Tracking Error

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What is a 'Tracking Error'

Tracking error is the divergence between the price behavior of a position or a portfolio and the price behavior of a benchmark. This is often in the context of a hedge or mutual fund that did not work as effectively as intended, creating an unexpected profit or loss instead.

Tracking error is reported as a standard deviation percentage difference, which reports the difference between the return an investor receives and that of the benchmark he was attempting to imitate.

BREAKING DOWN 'Tracking Error'

Since portfolio risk is often measured against a benchmark, tracking error is a commonly used metric to gauge how well an investment is performing. Tracking error shows an investment's consistency versus a benchmark over a given period of time. Even portfolios that are perfectly indexed against a benchmark behave differently than the benchmark, even though this difference on a day-to-day, quarter-to-quarter or year-to-year basis may be ever so slight. Tracking error is used to quantify this difference.

Calculation of Tracking Error

Tracking error is the standard deviation of the difference between the returns of an investment and its benchmark. Given a sequence of returns for an investment or portfolio and its benchmark, tracking error is calculated as follows:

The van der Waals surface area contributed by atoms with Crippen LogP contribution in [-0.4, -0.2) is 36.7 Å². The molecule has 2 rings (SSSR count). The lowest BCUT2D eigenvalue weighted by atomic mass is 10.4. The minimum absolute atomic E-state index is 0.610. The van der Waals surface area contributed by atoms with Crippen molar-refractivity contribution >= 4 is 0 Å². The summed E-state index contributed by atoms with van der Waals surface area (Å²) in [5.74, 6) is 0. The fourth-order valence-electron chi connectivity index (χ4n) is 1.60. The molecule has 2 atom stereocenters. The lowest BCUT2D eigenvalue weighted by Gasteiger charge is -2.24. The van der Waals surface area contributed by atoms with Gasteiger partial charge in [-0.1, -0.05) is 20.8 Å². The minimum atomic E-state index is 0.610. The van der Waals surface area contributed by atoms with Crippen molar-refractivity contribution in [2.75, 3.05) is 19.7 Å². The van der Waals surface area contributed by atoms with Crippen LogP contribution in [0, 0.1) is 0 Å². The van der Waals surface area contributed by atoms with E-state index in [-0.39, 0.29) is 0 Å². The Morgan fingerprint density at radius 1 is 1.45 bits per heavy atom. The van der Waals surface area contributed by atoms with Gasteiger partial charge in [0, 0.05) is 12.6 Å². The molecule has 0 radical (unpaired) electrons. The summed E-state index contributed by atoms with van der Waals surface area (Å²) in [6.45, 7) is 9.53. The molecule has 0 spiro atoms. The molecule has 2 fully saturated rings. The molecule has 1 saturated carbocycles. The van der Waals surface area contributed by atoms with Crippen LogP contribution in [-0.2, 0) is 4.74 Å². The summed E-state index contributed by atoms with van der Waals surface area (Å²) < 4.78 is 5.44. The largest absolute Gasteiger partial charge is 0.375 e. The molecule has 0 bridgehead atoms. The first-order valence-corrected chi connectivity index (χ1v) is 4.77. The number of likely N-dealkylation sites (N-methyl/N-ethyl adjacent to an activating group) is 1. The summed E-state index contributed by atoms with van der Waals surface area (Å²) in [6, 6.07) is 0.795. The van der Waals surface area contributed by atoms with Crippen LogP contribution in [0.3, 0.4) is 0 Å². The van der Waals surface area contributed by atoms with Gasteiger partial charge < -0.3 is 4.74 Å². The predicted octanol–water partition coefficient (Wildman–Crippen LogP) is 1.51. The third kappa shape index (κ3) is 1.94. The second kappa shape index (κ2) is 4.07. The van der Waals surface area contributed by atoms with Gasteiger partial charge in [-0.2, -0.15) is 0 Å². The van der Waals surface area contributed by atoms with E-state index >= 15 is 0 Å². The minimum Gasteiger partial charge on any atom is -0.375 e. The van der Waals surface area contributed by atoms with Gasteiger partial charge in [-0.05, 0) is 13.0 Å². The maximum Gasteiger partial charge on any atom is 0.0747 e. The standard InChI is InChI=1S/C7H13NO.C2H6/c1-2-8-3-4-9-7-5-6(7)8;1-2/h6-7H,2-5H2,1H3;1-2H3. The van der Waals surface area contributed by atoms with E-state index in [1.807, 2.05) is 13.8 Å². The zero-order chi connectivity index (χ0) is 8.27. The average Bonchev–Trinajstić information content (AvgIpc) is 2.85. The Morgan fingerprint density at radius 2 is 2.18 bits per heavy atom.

Tracking Error = Standard Deviation of (P - B).

For example, assume that there is a large cap mutual fund that is benchmarked to the Standard and Poor's (S&P) 500 index. Next, assume that the mutual fund and the index realized the follow returns over a given five-year period:

Mutual Fund: 11%, 3%, 12%, 14% and 8%.

S&P 500 index: 12%, 5%, 13%, 9% and 7%.

Given this data, the series of differences is then (11% - 12%), (3% - 5%), (12% - 13%), (14% - 9%) and (8% - 7%). These differences equal -1%, -2%, -1%, 5%, and 1%. The standard deviation of this series of differences, the tracking error, is 2.79%.

Interpretation of Tracking Error

If you make the assumption that the sequence of return differences is normally distributed, you can interpret tracking error in a very meaningful way. In the above example, given this assumption, it can be expected that the mutual fund will return within 2.79%, plus or minus, of its benchmark approximately every two years out of three.

From an investor point of view, tracking error can be used to evaluate portfolio managers. If a manager is realizing low average returns and has a large tracking error, it is a sign that there is something significantly wrong with that investment and that the investor should most likely find a replacement.